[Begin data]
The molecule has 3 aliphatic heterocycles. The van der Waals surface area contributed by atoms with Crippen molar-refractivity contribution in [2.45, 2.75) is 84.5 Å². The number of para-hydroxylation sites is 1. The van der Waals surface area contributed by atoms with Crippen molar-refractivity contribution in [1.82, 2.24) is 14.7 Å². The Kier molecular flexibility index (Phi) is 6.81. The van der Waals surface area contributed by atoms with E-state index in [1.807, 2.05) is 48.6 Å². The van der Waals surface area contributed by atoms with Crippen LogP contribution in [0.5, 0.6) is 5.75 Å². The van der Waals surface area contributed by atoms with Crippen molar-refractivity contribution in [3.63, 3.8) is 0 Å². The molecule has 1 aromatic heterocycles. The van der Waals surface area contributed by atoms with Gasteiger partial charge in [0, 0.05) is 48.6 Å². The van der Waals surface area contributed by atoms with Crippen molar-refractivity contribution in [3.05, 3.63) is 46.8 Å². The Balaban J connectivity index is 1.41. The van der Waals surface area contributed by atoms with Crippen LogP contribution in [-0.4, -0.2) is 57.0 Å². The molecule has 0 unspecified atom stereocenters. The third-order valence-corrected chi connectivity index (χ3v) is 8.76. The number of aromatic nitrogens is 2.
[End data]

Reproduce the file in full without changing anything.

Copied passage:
The molecule has 3 aliphatic heterocycles. The van der Waals surface area contributed by atoms with Crippen molar-refractivity contribution in [2.45, 2.75) is 84.5 Å². The number of para-hydroxylation sites is 1. The van der Waals surface area contributed by atoms with Crippen molar-refractivity contribution in [1.82, 2.24) is 14.7 Å². The Kier molecular flexibility index (Phi) is 6.81. The van der Waals surface area contributed by atoms with E-state index in [1.807, 2.05) is 48.6 Å². The van der Waals surface area contributed by atoms with Crippen LogP contribution in [0.5, 0.6) is 5.75 Å². The van der Waals surface area contributed by atoms with Crippen molar-refractivity contribution in [3.63, 3.8) is 0 Å². The molecule has 1 aromatic heterocycles. The van der Waals surface area contributed by atoms with Gasteiger partial charge in [0, 0.05) is 48.6 Å². The van der Waals surface area contributed by atoms with Crippen molar-refractivity contribution in [3.05, 3.63) is 46.8 Å². The Balaban J connectivity index is 1.41. The van der Waals surface area contributed by atoms with Crippen LogP contribution in [-0.4, -0.2) is 57.0 Å². The molecule has 0 unspecified atom stereocenters. The third-order valence-corrected chi connectivity index (χ3v) is 8.76. The number of aromatic nitrogens is 2.